I’ve got news I’m really excited to share with you.
The Scripps Howard Foundation has stepped forward to sponsor our upcoming online seminar Diversity Across the Curriculum. Their generosity will cut tuition by half, so participants will only have to pay $250 (and by that, I mean hopefully participants’ employers will pay for it).
This training teaches university journalism professors how to examine existing curriculum for oversights and opportunities, apply strategies to develop new materials that emphasize diversity and inclusion, and devise concrete ways to infuse inclusion and diversity into their existing teaching.
And if I do say so myself, it’s a great group bonding experience and challenging eye-opener.
The training is led by nationally recognized expert Earnest Perry, associate dean for graduate studies and research at the University of Missouri.
Applications are due Friday, Oct. 8.
We have gotten a lot of questions about this, but we typically only accept one professor per university vs. accepting a group from the same university. So that we can spread our teaching to as many people as possible, we ask that accepted professors take our course and then take what they’ve learned and share it formally with their faculty.
If you have any questions about the course, please email me at firstname.lastname@example.org.
I hope to see many of you apply for this valuable and fascinating course.
This week The New York Times announced its new Corps, designed to replace its 20-year-old Student Journalism Institute.
Some details from the release: “The program, named The New York Times Corps, will pair college freshmen, sophomores and some juniors who aspire to have journalism careers with Times journalists. Students will talk with their advisers perhaps two or three times a year, up to the duration of students’ undergraduate careers. Those conversations will focus specifically on career-building advice. Occasional speakers, training and activities will punctuate the experience.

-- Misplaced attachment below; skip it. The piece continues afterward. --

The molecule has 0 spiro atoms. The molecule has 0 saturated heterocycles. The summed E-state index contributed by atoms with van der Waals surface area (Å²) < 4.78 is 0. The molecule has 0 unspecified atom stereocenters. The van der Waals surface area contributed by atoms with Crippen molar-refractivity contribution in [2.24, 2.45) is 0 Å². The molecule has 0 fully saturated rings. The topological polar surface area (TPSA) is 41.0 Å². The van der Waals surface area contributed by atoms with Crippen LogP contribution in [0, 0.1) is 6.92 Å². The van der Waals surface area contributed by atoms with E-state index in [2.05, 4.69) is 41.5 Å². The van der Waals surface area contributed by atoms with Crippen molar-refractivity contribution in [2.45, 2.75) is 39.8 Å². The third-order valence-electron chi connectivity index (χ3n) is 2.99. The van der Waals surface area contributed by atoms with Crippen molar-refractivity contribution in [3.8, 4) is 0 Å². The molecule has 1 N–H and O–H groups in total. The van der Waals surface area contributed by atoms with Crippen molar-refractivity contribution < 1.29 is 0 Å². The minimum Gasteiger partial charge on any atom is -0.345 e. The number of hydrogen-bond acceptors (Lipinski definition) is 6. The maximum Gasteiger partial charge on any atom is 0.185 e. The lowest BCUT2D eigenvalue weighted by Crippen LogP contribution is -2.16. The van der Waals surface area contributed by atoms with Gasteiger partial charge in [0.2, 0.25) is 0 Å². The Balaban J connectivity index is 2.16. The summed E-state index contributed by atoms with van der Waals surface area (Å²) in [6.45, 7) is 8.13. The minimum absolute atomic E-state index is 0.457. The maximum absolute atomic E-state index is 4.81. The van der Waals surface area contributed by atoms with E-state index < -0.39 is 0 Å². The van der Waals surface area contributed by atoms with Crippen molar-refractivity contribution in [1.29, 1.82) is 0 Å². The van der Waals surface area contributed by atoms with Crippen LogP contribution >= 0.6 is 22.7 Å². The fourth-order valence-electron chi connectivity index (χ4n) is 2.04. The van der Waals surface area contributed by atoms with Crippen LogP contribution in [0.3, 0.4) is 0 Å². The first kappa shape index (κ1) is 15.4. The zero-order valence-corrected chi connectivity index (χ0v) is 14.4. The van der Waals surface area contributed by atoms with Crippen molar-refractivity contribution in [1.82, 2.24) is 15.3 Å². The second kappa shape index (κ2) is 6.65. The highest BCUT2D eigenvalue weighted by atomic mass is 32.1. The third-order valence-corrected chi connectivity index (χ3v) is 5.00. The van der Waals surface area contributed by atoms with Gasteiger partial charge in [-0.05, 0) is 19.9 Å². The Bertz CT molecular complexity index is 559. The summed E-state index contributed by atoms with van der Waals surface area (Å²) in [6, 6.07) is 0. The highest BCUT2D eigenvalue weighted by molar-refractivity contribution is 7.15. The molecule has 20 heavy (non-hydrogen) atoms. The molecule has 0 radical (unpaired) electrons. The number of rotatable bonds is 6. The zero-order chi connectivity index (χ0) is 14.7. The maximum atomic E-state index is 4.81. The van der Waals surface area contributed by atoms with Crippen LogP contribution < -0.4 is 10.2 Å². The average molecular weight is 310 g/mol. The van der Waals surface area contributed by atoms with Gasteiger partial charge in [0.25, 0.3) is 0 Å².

“Students who complete the program will receive an all-expenses-paid trip to New York City, where they will tour the newsroom and meet Times journalists in person. The best-performing Times Corps members, after they graduate, also may receive consideration for The New York Times Fellowship, an immersive, yearlong work program.” Read more here.
Along those lines, on Tuesday, the Los Angeles Times’ Joe Serna is hosting a virtual event for young and early career journalists who want to end up at the LA Times. Sign up or read more here.
Florida’s big giveaway
The University of Florida is the home of one of journalism’s most lucrative cash prizes, and this week it announced a new winner. The Marshall Project and Mississippi Today won the $25,000 Collier Prize for State Government Accountability for their five-part investigative series into Mississippi’s penal system. A release said that the award was founded by Nathan S. Collier, chair of The Collier Companies in Gainesville, Florida, who is also a descendant of Peter Collier, founder of Collier’s, a weekly magazine focused on investigative journalism, in 1888.
More and more, I feel like we’re hearing from young journalists that the old way of student newspapering is simply unsustainable. The latest is this column from The Michigan Daily: From the Editor: I’m taking a break, and here’s why.
It reminds me of the decision last year where the editor at South Carolina simply said, we’re going dark for a week.
What kinds of discussions are you having with your students around burnout, student journalism responsibilities and mental health?